After five- and one-half years of litigation, a dispute between Berliner Cohen’s developer client and a school district over the validity of school fees assessed by the District on a residential housing project has come to an end.
The result was a judgment ordering the District to refund in excess of $700,000 to the developer ($500k in school fees paid under protest plus years of interest at 8%).
In charge of the case for BC was Senior Partner, Andrew L. Faber, the head of the Land Use and Municipal Law Department of the firm. We interviewed Andy to learn more about the case, which is officially reported as SummerHill Winchester, LLC v. Campbell Unified School District, 30 Cal.App.5th 545 (2018). We will be happy to provide copies to any interested reader.
BC: What are school fees, anyway?
Andy: How to finance capital facilities for school districts needing to expand due to the impacts of growth has been a subject of much legislation in California. In 1986, a bill known as SB50 established a statewide system of school fee administration. Under SB50, school districts are allowed to assess Level 1 Fees, which are set by State Law at a maximum dollar amount per square foot. That amount is adjusted every two years, and currently stands at $3.79 per square foot of residential construction and $0.61 per square foot of commercial construction. Developers generally pay these fees as a matter of course, and presumably pass the cost onto the ultimate home buyers.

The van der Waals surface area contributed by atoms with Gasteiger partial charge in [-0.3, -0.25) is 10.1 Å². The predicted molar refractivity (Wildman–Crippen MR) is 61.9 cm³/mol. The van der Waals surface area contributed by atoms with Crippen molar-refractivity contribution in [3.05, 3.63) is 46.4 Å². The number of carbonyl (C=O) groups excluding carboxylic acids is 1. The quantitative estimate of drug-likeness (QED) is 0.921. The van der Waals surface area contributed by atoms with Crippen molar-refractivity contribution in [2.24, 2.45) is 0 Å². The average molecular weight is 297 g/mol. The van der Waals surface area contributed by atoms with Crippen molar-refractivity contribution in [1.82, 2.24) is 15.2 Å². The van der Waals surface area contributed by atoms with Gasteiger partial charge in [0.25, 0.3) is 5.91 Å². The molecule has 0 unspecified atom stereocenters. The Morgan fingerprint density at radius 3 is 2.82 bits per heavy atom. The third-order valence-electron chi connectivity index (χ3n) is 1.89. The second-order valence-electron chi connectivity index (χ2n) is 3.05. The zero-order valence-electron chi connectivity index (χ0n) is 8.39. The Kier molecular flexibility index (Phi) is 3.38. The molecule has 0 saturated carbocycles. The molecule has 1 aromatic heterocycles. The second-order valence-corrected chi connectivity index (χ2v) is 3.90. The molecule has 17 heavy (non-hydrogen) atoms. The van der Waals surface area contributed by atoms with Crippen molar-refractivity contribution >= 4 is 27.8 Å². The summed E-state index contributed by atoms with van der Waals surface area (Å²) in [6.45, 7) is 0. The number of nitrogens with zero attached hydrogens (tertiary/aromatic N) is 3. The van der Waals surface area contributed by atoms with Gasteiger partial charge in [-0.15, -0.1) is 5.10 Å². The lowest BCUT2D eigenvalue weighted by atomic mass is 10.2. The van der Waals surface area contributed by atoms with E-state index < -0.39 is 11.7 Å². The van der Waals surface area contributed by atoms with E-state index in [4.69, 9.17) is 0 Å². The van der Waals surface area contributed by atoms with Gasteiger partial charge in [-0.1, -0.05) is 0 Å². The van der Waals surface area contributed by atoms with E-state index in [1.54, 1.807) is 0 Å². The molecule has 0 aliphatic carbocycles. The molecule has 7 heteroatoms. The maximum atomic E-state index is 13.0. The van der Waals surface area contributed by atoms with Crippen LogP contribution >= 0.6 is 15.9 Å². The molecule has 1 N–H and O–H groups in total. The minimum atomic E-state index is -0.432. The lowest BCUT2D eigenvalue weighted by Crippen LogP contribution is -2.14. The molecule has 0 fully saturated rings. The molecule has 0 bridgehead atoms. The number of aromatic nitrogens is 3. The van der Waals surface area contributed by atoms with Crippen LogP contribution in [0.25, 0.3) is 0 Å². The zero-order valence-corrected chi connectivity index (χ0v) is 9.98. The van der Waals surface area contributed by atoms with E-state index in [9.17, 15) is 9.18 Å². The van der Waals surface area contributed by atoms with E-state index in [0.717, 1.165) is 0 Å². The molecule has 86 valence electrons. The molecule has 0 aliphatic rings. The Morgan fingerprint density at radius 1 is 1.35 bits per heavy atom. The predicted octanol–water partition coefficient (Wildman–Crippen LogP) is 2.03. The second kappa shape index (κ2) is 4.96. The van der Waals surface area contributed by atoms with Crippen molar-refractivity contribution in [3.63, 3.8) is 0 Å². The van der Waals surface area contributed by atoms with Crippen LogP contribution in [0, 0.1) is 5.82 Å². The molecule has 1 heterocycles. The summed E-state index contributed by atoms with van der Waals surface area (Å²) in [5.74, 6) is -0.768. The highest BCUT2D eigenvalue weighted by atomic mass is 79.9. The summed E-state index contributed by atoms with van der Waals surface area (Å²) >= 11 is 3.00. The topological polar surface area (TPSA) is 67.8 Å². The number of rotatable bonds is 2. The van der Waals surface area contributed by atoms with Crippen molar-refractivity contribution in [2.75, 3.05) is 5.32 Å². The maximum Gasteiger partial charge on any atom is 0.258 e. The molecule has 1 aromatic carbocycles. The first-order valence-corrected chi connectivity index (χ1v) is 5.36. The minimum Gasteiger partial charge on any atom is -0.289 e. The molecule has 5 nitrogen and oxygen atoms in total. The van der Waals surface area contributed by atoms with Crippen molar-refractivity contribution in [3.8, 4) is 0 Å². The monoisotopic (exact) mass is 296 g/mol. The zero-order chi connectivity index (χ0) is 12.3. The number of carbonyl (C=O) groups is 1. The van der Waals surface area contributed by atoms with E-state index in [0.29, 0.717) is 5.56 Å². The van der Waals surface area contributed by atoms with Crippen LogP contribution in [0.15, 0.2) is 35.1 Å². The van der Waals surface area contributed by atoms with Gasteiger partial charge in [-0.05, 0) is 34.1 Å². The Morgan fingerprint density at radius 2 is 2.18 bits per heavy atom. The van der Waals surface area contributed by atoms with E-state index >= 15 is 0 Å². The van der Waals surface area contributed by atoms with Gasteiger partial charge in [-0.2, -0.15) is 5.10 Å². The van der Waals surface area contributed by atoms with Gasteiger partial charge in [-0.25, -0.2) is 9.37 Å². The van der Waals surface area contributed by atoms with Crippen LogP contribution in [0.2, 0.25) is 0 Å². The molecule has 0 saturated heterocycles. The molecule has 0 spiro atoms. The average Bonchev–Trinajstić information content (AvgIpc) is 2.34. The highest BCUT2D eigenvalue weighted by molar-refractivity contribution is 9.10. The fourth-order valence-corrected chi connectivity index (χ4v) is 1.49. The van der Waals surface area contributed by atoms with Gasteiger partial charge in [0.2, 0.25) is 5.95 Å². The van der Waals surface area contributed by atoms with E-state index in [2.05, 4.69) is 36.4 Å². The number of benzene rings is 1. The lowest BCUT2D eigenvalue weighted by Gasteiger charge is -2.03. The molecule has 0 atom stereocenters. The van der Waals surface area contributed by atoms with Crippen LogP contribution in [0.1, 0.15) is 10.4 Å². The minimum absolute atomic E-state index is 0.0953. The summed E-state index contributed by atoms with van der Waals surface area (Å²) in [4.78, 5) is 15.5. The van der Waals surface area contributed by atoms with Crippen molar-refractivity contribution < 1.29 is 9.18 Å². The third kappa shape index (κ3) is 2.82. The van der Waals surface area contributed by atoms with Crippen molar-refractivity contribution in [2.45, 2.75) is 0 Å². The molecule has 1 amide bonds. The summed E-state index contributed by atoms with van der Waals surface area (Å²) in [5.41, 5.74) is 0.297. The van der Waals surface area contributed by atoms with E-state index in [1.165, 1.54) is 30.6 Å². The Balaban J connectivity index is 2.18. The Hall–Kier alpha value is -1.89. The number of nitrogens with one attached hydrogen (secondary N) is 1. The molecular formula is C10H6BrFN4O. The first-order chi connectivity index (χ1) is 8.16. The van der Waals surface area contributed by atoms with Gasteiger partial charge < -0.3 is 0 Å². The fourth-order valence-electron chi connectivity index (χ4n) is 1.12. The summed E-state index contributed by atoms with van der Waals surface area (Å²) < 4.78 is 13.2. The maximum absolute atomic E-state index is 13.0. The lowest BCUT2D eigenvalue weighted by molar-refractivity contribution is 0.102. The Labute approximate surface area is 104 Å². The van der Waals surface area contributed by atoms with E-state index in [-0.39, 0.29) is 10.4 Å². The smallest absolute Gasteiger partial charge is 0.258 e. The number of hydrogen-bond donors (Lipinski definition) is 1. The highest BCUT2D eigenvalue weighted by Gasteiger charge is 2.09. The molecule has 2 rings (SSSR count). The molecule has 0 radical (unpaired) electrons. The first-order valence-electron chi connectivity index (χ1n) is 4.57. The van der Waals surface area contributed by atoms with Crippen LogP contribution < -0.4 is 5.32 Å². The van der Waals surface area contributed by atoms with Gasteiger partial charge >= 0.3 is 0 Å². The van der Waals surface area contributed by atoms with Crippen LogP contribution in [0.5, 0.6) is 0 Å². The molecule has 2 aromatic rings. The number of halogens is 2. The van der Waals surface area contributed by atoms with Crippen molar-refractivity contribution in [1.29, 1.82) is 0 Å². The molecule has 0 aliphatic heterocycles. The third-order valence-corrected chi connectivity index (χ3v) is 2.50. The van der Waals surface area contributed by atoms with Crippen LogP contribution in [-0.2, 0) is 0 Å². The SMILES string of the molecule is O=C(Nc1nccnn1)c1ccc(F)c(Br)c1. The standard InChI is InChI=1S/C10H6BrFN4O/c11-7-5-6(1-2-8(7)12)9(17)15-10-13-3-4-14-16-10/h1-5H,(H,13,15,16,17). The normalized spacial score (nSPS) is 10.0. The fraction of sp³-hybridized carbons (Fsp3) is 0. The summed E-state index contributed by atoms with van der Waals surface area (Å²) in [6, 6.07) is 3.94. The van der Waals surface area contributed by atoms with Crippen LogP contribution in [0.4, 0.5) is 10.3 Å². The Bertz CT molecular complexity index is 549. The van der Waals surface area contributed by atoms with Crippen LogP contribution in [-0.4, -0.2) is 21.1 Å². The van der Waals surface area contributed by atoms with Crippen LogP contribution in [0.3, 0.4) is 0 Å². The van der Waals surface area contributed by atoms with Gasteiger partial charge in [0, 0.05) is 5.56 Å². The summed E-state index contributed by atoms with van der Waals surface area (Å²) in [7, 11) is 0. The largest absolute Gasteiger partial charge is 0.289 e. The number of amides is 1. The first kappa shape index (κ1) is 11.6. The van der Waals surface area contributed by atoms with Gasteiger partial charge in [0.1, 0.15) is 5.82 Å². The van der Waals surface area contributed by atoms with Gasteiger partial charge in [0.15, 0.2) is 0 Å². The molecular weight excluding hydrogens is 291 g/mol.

BC: Why didn’t the developer simply pay these fees in this case?
Andy: This development was a little unusual, because it had taken a number of years to get off the ground for a variety of reasons. Because the school fees were first adopted during the course of the project, the developer had not proforma’ed them in their original budget. So the developer asked us evaluate whether the newly-imposed fees were valid.
BC: What are the basic requirements to impose school fees?
Andy: The law requires that such fees can only be assessed to remedy impacts caused by developments. Thus, in order to justify the fees, the school district has to show that during the lifetime of the fee there will be an increase in enrollment due to new construction, and that the district will need to provide additional capital facilities to accommodate the new students. The fees cannot be used to pay teacher salaries or administrative costs, but only for actual capital improvements.
BC: How does a district typically justify such fees?
Andy: A district typically hires a consultant to prepare what is called a “Nexus Study” to evaluate these factors. By now this methodology is pretty well understood. In fact, I told the judge at trial that the last time I had litigated such a matter was literally 30 years ago when the use of such studies was not as clearly understood as it is now.
BC: What was wrong with this particular study?